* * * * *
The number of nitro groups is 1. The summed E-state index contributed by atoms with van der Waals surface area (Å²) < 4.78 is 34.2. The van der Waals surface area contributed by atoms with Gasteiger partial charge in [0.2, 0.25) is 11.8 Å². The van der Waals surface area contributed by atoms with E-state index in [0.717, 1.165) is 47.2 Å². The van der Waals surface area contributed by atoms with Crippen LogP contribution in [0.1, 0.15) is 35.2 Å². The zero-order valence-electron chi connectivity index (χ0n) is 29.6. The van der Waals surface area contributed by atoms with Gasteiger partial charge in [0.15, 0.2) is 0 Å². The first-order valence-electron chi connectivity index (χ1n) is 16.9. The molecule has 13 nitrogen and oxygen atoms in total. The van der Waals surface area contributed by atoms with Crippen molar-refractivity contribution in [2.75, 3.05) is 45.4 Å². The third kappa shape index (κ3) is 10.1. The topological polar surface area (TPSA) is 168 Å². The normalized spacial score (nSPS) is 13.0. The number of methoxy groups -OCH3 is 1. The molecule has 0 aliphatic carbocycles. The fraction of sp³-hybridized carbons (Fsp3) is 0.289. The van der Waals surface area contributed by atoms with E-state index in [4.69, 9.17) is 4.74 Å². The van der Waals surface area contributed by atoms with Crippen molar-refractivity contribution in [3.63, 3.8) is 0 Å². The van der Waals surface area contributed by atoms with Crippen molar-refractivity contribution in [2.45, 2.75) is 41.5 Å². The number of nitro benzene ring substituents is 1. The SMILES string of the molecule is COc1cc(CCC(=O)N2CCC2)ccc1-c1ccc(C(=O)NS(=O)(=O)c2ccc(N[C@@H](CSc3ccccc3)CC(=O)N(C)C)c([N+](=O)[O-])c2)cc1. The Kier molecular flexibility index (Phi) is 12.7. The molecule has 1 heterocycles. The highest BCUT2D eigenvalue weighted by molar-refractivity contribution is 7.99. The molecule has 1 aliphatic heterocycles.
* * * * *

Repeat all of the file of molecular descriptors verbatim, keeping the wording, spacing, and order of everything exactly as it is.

The number of nitro groups is 1. The summed E-state index contributed by atoms with van der Waals surface area (Å²) < 4.78 is 34.2. The van der Waals surface area contributed by atoms with Gasteiger partial charge in [0.2, 0.25) is 11.8 Å². The van der Waals surface area contributed by atoms with E-state index in [0.717, 1.165) is 47.2 Å². The van der Waals surface area contributed by atoms with Crippen LogP contribution in [0.1, 0.15) is 35.2 Å². The zero-order valence-electron chi connectivity index (χ0n) is 29.6. The van der Waals surface area contributed by atoms with Gasteiger partial charge in [0.15, 0.2) is 0 Å². The first-order valence-electron chi connectivity index (χ1n) is 16.9. The molecule has 13 nitrogen and oxygen atoms in total. The van der Waals surface area contributed by atoms with Crippen molar-refractivity contribution in [2.75, 3.05) is 45.4 Å². The third kappa shape index (κ3) is 10.1. The topological polar surface area (TPSA) is 168 Å². The normalized spacial score (nSPS) is 13.0. The number of methoxy groups -OCH3 is 1. The molecule has 0 aliphatic carbocycles. The fraction of sp³-hybridized carbons (Fsp3) is 0.289. The van der Waals surface area contributed by atoms with E-state index in [4.69, 9.17) is 4.74 Å². The van der Waals surface area contributed by atoms with Crippen molar-refractivity contribution in [3.63, 3.8) is 0 Å². The van der Waals surface area contributed by atoms with Crippen molar-refractivity contribution in [2.45, 2.75) is 41.5 Å². The number of nitro benzene ring substituents is 1. The SMILES string of the molecule is COc1cc(CCC(=O)N2CCC2)ccc1-c1ccc(C(=O)NS(=O)(=O)c2ccc(N[C@@H](CSc3ccccc3)CC(=O)N(C)C)c([N+](=O)[O-])c2)cc1. The Kier molecular flexibility index (Phi) is 12.7. The molecule has 1 heterocycles. The highest BCUT2D eigenvalue weighted by molar-refractivity contribution is 7.99. The molecule has 1 aliphatic heterocycles.